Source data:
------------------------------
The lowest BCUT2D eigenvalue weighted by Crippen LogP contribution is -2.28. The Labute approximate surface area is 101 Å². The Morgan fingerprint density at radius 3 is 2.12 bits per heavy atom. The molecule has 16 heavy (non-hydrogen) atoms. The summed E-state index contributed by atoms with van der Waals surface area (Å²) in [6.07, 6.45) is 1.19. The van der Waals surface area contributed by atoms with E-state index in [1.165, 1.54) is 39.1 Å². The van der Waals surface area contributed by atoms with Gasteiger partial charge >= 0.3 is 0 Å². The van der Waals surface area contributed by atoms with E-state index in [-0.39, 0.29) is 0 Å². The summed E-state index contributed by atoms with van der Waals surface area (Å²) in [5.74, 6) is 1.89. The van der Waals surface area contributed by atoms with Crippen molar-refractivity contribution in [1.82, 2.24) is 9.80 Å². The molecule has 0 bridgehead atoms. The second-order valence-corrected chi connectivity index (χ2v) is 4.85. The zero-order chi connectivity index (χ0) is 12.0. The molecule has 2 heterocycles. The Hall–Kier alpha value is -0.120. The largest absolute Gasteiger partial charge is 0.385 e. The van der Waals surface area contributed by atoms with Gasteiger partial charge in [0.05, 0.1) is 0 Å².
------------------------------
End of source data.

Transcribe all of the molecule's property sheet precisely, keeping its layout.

The lowest BCUT2D eigenvalue weighted by Crippen LogP contribution is -2.28. The Labute approximate surface area is 101 Å². The Morgan fingerprint density at radius 3 is 2.12 bits per heavy atom. The molecule has 16 heavy (non-hydrogen) atoms. The summed E-state index contributed by atoms with van der Waals surface area (Å²) in [6.07, 6.45) is 1.19. The van der Waals surface area contributed by atoms with E-state index in [1.165, 1.54) is 39.1 Å². The van der Waals surface area contributed by atoms with Gasteiger partial charge >= 0.3 is 0 Å². The van der Waals surface area contributed by atoms with E-state index in [-0.39, 0.29) is 0 Å². The summed E-state index contributed by atoms with van der Waals surface area (Å²) in [5.74, 6) is 1.89. The van der Waals surface area contributed by atoms with Crippen molar-refractivity contribution in [1.82, 2.24) is 9.80 Å². The molecule has 0 bridgehead atoms. The second-order valence-corrected chi connectivity index (χ2v) is 4.85. The zero-order chi connectivity index (χ0) is 12.0. The molecule has 2 heterocycles. The Hall–Kier alpha value is -0.120. The largest absolute Gasteiger partial charge is 0.385 e. The van der Waals surface area contributed by atoms with Gasteiger partial charge in [0.05, 0.1) is 0 Å².